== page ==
Through continued research, fuel cells are developing into a very efficient and clean production method to satisfy future electrical energy needs. Fuel cells provide a number of critical benefits not present within many of the conventional energy production methods in use today. Most notably, the energy provided by fuel cells is produced from hydrogen, a conversion which releases only air and water and creates no harmful emissions. This characteristic is one of many reasons that fuel cells are continuing to gain ground in commercial, private consumer/residential, military, automotive, portable and many other electrical energy production industries.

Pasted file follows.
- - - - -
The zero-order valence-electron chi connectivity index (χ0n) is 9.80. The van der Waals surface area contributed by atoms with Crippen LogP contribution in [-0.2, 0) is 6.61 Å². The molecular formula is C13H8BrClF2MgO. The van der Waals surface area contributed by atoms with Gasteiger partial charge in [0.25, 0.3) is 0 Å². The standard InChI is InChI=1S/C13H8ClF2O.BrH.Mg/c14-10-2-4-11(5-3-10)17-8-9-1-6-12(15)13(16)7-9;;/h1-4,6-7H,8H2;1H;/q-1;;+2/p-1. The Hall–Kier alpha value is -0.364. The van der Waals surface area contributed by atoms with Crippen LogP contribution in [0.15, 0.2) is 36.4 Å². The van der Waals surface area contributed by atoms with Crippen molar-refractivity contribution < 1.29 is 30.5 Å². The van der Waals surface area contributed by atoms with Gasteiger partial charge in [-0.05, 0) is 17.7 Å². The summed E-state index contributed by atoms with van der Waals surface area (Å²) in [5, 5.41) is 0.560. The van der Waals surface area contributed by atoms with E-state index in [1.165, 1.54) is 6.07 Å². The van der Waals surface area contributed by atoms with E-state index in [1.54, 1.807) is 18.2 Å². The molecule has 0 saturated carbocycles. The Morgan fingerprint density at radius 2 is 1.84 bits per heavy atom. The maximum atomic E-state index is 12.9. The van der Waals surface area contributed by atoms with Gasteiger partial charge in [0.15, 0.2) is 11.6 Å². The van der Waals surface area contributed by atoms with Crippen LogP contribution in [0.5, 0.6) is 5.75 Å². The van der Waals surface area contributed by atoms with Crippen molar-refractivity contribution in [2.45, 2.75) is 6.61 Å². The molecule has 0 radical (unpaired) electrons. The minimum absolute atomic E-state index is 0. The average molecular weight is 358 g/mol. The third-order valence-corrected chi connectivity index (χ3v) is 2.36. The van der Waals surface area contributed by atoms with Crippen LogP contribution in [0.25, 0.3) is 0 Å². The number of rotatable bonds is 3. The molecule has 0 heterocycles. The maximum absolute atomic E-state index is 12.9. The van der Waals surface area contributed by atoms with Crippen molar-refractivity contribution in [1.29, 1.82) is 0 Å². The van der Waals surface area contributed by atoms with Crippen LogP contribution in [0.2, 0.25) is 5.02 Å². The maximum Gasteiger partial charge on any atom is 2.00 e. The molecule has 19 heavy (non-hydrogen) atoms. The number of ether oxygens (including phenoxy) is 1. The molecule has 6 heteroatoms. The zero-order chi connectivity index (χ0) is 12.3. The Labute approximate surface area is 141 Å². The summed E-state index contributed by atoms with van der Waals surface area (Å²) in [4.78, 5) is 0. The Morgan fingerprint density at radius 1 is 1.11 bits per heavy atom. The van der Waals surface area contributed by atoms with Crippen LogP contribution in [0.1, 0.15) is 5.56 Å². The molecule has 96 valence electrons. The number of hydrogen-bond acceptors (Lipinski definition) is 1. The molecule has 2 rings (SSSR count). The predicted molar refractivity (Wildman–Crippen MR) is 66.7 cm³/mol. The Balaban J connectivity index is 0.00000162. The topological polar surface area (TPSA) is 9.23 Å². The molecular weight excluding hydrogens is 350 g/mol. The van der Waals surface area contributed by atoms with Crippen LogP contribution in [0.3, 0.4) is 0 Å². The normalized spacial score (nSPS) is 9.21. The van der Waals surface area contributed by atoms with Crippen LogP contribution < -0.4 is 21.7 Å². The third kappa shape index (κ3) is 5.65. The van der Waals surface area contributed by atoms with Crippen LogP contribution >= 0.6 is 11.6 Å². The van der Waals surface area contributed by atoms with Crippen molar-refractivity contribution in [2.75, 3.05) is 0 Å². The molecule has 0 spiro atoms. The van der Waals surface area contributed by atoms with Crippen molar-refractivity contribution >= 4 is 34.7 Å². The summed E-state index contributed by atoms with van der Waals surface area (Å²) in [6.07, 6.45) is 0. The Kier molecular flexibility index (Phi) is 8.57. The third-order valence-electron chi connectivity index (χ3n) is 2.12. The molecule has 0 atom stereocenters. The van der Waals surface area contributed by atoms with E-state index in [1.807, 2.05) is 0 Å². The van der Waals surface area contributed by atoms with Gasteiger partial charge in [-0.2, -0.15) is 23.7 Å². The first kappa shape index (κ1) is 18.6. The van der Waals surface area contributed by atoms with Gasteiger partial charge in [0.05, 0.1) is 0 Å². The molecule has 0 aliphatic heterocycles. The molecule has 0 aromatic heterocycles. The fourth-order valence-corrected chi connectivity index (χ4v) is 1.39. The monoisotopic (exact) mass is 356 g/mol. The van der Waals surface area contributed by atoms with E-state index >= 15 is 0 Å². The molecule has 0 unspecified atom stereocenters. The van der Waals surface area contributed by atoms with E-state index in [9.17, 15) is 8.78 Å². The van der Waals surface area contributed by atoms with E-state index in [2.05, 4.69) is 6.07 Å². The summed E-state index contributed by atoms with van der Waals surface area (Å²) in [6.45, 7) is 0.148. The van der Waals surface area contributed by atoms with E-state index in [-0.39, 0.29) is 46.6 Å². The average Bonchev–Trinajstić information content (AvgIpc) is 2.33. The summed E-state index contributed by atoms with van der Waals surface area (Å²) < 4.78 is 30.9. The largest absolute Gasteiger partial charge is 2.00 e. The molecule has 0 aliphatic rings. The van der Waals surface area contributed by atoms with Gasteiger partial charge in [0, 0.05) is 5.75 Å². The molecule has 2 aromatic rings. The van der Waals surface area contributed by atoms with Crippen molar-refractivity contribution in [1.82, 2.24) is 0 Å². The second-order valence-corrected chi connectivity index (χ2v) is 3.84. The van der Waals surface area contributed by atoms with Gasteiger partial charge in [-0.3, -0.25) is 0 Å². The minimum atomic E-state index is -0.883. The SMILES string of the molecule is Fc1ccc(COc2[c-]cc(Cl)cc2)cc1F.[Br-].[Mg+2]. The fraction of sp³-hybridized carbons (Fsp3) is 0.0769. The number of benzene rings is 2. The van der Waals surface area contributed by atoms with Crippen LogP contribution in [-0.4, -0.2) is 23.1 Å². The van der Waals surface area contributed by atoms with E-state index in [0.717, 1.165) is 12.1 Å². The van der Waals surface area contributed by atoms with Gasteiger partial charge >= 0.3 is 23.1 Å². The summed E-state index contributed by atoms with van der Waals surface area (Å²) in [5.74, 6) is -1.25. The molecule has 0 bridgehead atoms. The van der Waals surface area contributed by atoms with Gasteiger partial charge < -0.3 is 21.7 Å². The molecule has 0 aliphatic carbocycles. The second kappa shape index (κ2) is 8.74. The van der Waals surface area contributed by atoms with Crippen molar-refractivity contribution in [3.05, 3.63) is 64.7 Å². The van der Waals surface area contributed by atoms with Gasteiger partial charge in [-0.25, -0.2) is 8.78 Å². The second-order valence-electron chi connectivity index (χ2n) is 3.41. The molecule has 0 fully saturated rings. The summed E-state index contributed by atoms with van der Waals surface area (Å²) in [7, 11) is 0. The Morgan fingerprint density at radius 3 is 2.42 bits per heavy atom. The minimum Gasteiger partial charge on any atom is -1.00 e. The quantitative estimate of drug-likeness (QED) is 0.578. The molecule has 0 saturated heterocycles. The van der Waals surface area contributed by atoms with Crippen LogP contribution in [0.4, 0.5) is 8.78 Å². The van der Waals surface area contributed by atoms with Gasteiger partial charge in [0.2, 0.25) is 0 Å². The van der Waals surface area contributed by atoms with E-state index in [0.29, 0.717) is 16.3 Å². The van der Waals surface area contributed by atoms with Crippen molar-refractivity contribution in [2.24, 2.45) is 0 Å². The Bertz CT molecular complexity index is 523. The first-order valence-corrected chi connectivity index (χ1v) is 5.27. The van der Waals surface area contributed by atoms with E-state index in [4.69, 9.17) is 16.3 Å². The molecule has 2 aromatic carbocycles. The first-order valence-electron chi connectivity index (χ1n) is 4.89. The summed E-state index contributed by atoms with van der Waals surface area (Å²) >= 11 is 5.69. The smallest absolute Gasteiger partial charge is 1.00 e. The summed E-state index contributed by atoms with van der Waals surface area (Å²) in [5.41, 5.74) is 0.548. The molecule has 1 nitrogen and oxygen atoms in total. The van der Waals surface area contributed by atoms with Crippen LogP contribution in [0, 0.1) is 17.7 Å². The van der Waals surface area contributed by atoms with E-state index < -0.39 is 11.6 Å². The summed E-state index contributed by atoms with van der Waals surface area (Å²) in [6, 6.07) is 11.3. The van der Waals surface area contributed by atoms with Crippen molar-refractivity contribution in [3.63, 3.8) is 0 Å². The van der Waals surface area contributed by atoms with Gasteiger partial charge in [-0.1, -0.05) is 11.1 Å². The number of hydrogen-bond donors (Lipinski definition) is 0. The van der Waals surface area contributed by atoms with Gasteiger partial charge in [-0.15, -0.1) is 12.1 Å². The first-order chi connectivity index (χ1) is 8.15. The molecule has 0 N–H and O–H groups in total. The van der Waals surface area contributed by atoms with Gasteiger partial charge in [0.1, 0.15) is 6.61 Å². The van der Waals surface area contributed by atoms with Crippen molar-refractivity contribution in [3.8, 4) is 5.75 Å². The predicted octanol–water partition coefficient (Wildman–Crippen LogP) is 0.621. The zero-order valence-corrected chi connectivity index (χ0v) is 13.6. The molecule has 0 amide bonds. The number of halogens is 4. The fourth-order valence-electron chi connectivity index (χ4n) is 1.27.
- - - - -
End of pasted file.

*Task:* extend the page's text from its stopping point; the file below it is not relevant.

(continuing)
Fuel cells produce energy without the need for combustion. Rather, the chemical energy contained in hydrogen gas is converted electrical energy by passing hydrogen ions through an electrolyte sandwiched between two electrodes. (see the diagram at right for a graphical representation of this process) In many ways, a fuel cell acts a lot like a battery. The fuel cell, however, will never run down or require recharging; it will only require source of hydrogen fuel. While the fuel source can be refined hydrogen gas, research into fuel reforming techniques continues to provide new methods that allow fuel cells to utilize hydrogen from any hydrocarbon fuel (i.e. natural gas or gasoline). This provides a possible technology to span the gap between reliance on fossil fuels and the creation of a new energy infrastructure.